“I was very fearful that comparisons would be made.” Oldman said. “Because you can’t tamper with the formula just for the sake of doing it. You can’t mess with the molecules. There is a DNA there [in the source material] and we are going to arrive at some of the same things because you’re playing the same role and it doesn’t have the license that ‘Hamlet’ has. You can be 19 and play Hamlet, you can be 35, you can be insane, you can be sane, you can be angry, you can be youthful, you can be tall, short, all of these things. It’s a much broader canvas to interpret. There are rules, it’s in the piece. And that was a little scary for me because Smiley is so particular. It filled me with great fear because you could really take a fall and [have people saying], ‘Who the hell does he think he is?’ It’s all that stuff, it’s all in your head. So I sat with it for a month and eventually said yes.”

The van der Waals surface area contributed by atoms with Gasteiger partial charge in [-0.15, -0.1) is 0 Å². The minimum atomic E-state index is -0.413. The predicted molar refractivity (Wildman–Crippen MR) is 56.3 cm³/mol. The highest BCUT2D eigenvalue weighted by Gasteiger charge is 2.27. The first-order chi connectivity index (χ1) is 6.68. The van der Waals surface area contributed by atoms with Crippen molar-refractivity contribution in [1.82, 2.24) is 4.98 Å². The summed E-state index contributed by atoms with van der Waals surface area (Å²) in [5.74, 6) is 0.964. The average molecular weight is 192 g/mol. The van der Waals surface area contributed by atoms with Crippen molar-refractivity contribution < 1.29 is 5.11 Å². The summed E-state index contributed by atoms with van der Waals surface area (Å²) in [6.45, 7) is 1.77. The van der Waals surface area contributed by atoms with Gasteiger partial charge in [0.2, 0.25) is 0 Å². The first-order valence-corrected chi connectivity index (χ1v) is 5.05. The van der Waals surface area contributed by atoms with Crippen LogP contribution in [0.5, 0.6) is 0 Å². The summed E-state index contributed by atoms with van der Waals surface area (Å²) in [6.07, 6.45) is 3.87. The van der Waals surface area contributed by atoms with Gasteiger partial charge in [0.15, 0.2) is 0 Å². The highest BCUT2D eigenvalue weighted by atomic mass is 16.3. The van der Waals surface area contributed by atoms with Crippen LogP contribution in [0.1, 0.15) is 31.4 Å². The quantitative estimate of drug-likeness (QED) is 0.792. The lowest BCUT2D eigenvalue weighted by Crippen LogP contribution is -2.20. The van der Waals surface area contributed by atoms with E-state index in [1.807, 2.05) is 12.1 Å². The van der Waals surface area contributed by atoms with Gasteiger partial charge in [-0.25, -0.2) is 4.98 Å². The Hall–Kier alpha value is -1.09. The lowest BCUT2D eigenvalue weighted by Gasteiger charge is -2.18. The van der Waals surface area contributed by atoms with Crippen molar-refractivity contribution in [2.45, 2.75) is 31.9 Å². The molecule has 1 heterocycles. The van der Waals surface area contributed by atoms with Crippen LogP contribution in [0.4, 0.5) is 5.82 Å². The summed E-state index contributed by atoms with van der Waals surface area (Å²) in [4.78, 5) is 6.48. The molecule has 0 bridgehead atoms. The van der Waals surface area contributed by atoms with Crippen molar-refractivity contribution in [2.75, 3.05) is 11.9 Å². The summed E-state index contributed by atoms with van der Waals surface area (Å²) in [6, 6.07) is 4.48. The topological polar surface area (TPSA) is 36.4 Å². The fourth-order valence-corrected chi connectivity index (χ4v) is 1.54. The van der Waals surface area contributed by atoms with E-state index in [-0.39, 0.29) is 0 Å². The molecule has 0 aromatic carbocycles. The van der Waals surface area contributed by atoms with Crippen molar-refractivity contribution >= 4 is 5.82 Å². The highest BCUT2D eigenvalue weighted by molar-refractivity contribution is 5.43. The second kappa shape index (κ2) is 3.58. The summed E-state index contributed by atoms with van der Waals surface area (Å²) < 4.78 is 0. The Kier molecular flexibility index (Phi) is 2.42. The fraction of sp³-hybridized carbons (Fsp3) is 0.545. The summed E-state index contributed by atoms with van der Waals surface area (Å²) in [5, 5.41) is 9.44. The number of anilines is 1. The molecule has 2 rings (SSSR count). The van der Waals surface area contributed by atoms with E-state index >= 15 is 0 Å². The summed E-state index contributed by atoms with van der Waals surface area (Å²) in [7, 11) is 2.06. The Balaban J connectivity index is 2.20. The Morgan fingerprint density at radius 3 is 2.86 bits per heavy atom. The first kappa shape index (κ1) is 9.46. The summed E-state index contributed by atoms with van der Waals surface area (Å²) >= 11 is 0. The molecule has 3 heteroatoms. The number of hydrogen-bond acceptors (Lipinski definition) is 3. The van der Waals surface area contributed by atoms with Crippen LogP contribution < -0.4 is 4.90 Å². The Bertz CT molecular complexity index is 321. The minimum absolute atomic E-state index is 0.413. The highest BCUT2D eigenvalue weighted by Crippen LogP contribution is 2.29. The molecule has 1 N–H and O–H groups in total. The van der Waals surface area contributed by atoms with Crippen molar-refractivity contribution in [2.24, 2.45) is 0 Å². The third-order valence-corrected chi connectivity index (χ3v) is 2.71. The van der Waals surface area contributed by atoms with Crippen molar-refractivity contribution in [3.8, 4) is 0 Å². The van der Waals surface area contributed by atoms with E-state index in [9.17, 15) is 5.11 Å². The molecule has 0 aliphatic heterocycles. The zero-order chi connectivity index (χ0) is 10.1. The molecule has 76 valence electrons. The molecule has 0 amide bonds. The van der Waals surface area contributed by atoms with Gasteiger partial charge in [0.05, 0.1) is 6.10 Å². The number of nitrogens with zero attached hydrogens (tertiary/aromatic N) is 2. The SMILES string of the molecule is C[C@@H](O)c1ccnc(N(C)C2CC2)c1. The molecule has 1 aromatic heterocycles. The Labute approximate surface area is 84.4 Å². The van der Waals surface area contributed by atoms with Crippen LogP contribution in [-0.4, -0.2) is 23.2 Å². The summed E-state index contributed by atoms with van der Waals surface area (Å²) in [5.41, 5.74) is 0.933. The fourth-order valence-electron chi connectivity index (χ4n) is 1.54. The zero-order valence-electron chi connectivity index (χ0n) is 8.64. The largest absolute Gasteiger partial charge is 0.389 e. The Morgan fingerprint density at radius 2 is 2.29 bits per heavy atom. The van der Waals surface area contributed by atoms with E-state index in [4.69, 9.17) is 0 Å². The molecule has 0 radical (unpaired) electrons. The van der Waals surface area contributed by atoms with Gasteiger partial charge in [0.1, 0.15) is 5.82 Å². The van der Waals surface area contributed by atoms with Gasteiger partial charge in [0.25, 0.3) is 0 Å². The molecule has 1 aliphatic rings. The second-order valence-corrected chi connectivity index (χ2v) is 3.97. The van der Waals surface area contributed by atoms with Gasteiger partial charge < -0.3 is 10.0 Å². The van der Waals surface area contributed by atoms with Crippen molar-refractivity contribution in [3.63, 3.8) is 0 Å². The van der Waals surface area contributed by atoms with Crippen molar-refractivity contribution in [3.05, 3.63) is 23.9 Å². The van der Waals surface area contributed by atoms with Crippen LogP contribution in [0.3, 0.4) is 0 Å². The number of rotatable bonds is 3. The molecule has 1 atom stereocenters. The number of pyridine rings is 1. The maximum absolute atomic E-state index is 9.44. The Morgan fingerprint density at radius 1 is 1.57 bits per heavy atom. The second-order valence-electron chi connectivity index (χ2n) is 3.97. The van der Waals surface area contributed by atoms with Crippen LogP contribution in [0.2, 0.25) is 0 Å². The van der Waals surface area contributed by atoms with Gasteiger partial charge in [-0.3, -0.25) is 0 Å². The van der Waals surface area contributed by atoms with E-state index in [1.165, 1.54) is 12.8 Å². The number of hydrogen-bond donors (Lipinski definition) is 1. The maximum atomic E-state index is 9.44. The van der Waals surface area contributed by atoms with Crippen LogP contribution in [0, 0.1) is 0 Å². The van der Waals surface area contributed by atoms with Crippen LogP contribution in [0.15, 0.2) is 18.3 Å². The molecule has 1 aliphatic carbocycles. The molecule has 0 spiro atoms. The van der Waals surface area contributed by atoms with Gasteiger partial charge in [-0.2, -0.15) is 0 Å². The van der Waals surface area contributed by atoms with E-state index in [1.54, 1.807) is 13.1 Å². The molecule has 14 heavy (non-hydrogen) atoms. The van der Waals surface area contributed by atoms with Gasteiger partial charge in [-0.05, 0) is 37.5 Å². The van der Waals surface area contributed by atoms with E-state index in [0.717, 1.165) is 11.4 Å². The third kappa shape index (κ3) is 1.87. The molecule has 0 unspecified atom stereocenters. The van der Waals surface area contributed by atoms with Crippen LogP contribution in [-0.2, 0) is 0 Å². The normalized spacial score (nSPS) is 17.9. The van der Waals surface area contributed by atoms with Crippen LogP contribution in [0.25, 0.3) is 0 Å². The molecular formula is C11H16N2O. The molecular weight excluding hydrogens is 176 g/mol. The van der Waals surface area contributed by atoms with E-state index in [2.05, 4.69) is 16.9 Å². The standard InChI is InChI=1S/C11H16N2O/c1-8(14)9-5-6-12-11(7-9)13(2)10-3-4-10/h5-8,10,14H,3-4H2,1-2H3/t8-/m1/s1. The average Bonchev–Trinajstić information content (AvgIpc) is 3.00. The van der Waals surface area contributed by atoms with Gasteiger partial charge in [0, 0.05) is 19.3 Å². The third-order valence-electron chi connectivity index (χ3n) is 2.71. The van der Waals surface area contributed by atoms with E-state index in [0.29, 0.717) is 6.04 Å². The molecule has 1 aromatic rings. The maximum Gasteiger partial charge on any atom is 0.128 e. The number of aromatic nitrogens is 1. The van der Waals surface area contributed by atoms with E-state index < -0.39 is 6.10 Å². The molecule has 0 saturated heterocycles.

“A week before we started shooting I called the director and said, ‘Maybe I’m not your man.’ I don’t know why, maybe it was something to do with the part or because Guinness had such huge success with it that you knew you were going to be measured,” he continued. “I mean you’re going to be measured. If you do ‘King Lear’ or ‘Hamlet’ or Willy Loman [in ‘Death of a Salesman’], you are going to be measured against all the great Hamlet’s and Willy Loman’s that came before you but they live in the memory of the people that were there [for those stage performances]. What is it? A couple thousand people, if ticket sales are good. With something like ‘Tinker Tailor,’ it’s a holy cow. It just is. And so we were all a little nervous. I think Tomas [Alfredson, the director,] was nervous to take it on, I think Peter Straughan and Bridget O’Connor, the writers, were a little scared to take it on. But it’s good, a bit of fear keeps you on your toes.”